General HealthPregnancy and Newborn Health

Foetal Macrosomia: Complications and Management

Introduction

Foetal macrosomia is a condition in which the body weight of the neonate is between 4000g to 4500g, irrespective of the gestational age. This is very commonly related to the development diabetes in pregnancy. Hence, early screening for diabetes during pregnancy and preventing it can help to deal with macrosomia related complications in both the mother and the infant. Foetal macrosomia is difficult to accurately diagnose and this can only be done retrospectively after delivery of the neonate. Nevertheless, some predictors are still used to detect the presence of the same.

Relationship between Diabetes and Foetal Macrosomia

The foetus is entirely dependent on the mother for its glucose requirements. With transporters like GLUT1 and GLUT3, there is facilitated diffusion of glucose molecules from the maternal bloodstream to the foetus. Therefore, it is fair to say that maternal hyperglycemia ultimately leads to foetal hyperglycemia. As a result of this, the pancreatic beta cells of the foetus undergo hypertrophy. Hypertrophied beta cells, in turn secrete more insulin and insulin like growth factors (IGF), the principal hormones for foetal growth leading to foetal macrosomia.

Diabetes Mellitus in pregnant women can be classified into two categories.

  1. Overt diabetes mellitus: where a female previously diagnosed with diabtetes, conceives. The chances of the foetus developing cardiovascular and CNS malformations apart from macrosomia are higher in this case due to the production of free radical from the very first day of conception.
  2. The other case is where a female who previously did not have diabetes, develops the condition after conceiving, somewhere between 24-28 weeks of gestation causing gestational diabetes. Congenital malformations are do not occur this situation as by 24-28 weeks, foetal organogenesis is complete.

Screening for diabetes mellitus in the pregnant people is done by conducting a Glucose Challenge test at 24-28 weeks, where 50g glucose is administered to the woman orally and blood sugar levels are checked after an interval of 1hour. A blood glucose level of ≥180mg/dL confirms gestational diabetes. The advantage of this Glucose Challenge test is that overnight fasting is not required unlike the other blood glucose tests. However, for overt diabetes mellitus, it is vital to measure the glycosylated haemoglobin (HbA1c) which predicts the degree of foetal anomalies. If it is between 6.5-9.5%, there is a 5% chance of developing foetal malformations. The woman is placed on strict glycaemic control and advised to maintain HbA1c below 6.5 along with folic acid supplementation to prevent congenital malformations.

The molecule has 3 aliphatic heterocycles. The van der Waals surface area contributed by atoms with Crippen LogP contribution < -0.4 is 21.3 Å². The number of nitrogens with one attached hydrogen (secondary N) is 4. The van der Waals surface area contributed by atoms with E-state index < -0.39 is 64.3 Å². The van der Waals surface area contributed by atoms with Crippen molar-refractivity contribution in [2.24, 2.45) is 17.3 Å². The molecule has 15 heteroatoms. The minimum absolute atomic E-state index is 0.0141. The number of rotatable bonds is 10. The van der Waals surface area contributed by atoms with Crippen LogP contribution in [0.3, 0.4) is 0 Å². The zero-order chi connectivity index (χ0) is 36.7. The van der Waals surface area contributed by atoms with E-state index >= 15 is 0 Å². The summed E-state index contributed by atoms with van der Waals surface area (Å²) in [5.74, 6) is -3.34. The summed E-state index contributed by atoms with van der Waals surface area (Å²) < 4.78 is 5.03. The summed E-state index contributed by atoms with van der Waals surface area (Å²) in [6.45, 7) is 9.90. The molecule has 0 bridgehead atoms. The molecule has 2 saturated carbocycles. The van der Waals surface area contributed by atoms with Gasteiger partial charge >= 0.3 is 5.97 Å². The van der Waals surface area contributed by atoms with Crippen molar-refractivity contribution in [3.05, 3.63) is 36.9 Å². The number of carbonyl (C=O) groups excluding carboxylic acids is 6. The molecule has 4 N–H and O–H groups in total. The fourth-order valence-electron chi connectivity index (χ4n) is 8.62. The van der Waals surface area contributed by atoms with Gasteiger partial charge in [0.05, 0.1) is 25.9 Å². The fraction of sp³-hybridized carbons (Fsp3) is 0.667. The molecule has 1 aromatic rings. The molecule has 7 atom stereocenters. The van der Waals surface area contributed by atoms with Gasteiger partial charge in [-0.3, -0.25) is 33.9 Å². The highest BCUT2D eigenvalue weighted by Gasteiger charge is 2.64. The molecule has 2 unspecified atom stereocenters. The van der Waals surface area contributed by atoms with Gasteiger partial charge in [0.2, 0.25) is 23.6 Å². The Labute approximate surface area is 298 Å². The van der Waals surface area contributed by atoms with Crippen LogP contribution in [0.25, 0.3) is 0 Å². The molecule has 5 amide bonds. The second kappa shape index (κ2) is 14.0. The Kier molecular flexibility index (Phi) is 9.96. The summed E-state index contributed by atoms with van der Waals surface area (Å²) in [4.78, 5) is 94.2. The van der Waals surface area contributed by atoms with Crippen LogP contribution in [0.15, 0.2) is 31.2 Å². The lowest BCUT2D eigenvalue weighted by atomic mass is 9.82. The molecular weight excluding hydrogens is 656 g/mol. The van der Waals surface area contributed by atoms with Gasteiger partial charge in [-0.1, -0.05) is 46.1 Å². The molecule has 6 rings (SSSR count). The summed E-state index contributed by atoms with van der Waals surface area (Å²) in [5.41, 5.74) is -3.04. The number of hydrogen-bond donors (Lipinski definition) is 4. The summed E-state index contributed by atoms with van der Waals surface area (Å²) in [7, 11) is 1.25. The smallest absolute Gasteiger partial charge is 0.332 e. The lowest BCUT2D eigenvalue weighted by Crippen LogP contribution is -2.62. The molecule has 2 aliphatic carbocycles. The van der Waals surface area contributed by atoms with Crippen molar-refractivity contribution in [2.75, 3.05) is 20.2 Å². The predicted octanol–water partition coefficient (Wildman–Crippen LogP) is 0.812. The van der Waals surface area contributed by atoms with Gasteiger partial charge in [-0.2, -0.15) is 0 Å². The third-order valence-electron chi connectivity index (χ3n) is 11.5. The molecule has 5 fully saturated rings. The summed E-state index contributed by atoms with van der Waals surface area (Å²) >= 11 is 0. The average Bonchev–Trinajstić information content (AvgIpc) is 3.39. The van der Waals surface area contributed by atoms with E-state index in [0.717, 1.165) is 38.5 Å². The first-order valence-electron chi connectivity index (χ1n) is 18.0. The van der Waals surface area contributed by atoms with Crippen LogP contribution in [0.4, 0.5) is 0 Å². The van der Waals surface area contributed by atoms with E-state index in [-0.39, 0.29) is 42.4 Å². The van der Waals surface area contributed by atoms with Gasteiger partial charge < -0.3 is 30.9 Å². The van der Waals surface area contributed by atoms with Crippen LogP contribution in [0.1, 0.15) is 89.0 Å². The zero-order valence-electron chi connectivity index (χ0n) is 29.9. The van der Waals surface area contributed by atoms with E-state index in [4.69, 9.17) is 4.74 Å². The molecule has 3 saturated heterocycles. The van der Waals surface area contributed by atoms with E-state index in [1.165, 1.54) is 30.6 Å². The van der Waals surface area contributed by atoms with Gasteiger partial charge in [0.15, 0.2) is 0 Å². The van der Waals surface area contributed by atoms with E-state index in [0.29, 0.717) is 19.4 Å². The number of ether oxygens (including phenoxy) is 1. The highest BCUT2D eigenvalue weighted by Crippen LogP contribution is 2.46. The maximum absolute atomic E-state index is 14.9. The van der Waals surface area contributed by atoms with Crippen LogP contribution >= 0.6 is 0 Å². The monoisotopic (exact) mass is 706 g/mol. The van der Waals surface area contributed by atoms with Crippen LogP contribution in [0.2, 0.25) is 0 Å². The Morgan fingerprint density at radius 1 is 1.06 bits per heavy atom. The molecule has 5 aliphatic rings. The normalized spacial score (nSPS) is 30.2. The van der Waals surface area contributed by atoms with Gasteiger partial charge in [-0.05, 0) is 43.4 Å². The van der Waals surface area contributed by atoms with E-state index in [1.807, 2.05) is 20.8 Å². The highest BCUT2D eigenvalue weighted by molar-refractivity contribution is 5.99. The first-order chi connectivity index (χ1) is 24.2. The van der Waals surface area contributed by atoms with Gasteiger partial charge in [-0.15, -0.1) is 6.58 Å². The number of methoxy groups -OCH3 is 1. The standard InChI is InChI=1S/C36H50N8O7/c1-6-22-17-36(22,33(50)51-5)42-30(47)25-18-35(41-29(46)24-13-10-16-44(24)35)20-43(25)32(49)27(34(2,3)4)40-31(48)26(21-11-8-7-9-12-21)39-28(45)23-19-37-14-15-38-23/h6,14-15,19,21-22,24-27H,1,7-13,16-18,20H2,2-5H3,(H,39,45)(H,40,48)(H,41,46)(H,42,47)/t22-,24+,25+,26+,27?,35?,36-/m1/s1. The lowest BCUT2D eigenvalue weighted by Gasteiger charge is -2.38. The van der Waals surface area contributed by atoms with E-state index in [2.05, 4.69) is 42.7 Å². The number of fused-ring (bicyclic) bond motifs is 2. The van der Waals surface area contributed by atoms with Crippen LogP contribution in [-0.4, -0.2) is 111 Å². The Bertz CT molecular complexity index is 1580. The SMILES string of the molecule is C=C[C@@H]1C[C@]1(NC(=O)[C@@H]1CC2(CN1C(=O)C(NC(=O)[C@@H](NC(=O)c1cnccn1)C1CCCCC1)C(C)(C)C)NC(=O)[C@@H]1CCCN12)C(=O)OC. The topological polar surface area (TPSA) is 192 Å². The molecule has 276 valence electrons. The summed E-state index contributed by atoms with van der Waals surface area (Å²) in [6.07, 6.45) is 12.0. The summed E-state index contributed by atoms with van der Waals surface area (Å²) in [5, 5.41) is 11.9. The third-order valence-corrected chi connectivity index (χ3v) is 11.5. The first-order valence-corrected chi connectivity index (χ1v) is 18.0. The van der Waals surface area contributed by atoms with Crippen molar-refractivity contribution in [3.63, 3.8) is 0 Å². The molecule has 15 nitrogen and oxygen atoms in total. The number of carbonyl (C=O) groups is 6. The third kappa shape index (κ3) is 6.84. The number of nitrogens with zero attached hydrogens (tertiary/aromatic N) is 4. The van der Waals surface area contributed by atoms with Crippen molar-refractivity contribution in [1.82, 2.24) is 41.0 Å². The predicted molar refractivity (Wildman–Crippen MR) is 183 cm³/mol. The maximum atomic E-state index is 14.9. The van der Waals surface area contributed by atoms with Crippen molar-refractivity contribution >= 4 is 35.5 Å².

Managing maternal diabetes mellitus becomes is vital to prevent morbidity in the mother and foetus. Oral hypoglycemic drugs are contraindicated during pregnancy as they cross the placental barrier and cause hypoglycemia in the foetus. However, Oral Metformin and Glyburide have been prescribed to women with gestational diabetes but not with overt diabetes. Studies have found Metformin to be non-teratogenic and the most common side effect it causes is gastric disturbance. Intravenous Insulin remains the main stay for treatment of maternal hyperglycemia. However it is necessary to reduce IV insulin dosage during delivery to prevent neonatal hypoglycemia.

Other risk factors that predisposes foetal macrosomia are:

  • Excess weight gain or BMI ≥ 25
  • Previous history of delivering macrosomic foetus
  • Maternal age≥ 35
  • Post dated pregnancy
  • Abdominal circumference ≥ 35cm on Ultrasonography predicts macrosomia in foetus

Complications of Foetal Macrosomia

  1. Shoulder dystocia (aka Turtle Sign) is defined as the delay in the delivery of the shoulders by ≥1 minute after delivery of the head in a vaginal delivery. This complication occurs due to excess fat deposition around the shoulders and they are unable to pass through the relatively narrow birth canal. Complications of shoulder dystocia include injury to brachial plexus and fracture of clavicle in order to deliver the shoulder.
  2. Post Partum Haemorrhage in the mother due to prolonged labour and other invasive procedures conducted to help deliver the foetus. An episiotomy is always required in shoulder dystocia which causes considerable blood loss.
  3. Lateral femoral cutaneous nerve injury while performing McRoberts manoeuvre which includes flexing the legs against the abdomen.
  4. Neonatal hypoglycemia is seen soon after delivery in case of diabetes mellitus because the high circulating insulin from the foetal pancreas is still present, but the maternal glucose is no longer present. Therefore, blood sugar level of the neonate falls rapidly and it can be fatal.

Management of foetus with macrosomia

Foetal surveillance is recommended to begin at 32-34 weeks of gestation. Method of surveillance includes daily foetal kick counts and weekly biophysical score. Admission is suggested in case of overt diabetes at 34 weeks. Vaginal deliver is not recommended if weight of the foetus is ≥ 4.5kg. Perform caesarean section at ≥ 39weeks ± 6 days.

Author

Ananya Roy

Ananya Roy is currently an intern at Smt. NHL Municipal Medical College Ahmedabad, India. With an inclination towards writing in between her ward shifts. She believes that voicing concerns over issues keeps her in touch with reality, meanwhile feeding her creative conscience. Loves animals, dogs, in particular, strong advocate for women’s rights and takes a staunch interest in lending voice to the voiceless and oppressed. Roy dreams of opening a shelter home for strays in India and embarking on rescue missions to save dogs from the slaughterhouses of Taiwan, Bali, and Cambodia.

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